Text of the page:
On Monday another great deputation from Conservative asso- ciations of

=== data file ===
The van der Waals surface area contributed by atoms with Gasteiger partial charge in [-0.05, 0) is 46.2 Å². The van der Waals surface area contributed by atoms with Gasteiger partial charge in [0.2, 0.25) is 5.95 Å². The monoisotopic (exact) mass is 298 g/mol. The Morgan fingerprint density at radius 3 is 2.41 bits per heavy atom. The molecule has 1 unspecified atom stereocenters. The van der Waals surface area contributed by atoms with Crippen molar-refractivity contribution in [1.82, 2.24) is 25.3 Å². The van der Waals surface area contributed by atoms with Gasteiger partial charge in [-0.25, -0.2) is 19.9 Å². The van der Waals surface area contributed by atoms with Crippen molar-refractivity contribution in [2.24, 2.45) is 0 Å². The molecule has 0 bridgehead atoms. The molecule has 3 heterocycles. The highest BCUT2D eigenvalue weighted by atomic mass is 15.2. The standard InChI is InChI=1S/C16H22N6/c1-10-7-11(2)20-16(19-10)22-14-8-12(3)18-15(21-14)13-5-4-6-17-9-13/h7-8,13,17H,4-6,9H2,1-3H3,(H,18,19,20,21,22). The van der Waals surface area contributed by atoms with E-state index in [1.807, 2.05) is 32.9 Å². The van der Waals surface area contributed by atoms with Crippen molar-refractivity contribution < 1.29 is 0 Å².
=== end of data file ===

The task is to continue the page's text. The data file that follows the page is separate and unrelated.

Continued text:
working men was received by Mr. Disraeli, at which the proceedings were very enthusiastic, and the Chancellor of the Eschews was stated by the reporters to have " caught some of the enthusiasm." It was at this deputation that he charged Mr. Gladstone so pointedly with having thrown up last year's Bill in pique, "and pique, gentlemen, means self-consciousness of incom- petence." Interpreted in that sense, Mr. Disraeli is certainly not often guilty of "self-consciousness of incompetence." But for his colleagues, there is no defeat he would not accept cheerfully. Again Mr. Disraeli spoke of appeal to the country, and closed with, "Let not the appeal be made to you in vain. If it is suc- cessful, you will do much more than support a Ministry,—you will save a country." That is, no doubt, what the reporter mildly pointed at, in his remark that Mr. Disraeli "occasionally seems to ,catch something of the enthusiasm of his audience." Something? Surely in this case he clean outstripped it. Even the working men did not think Mr. Disraeli's Bill likely to "save the country."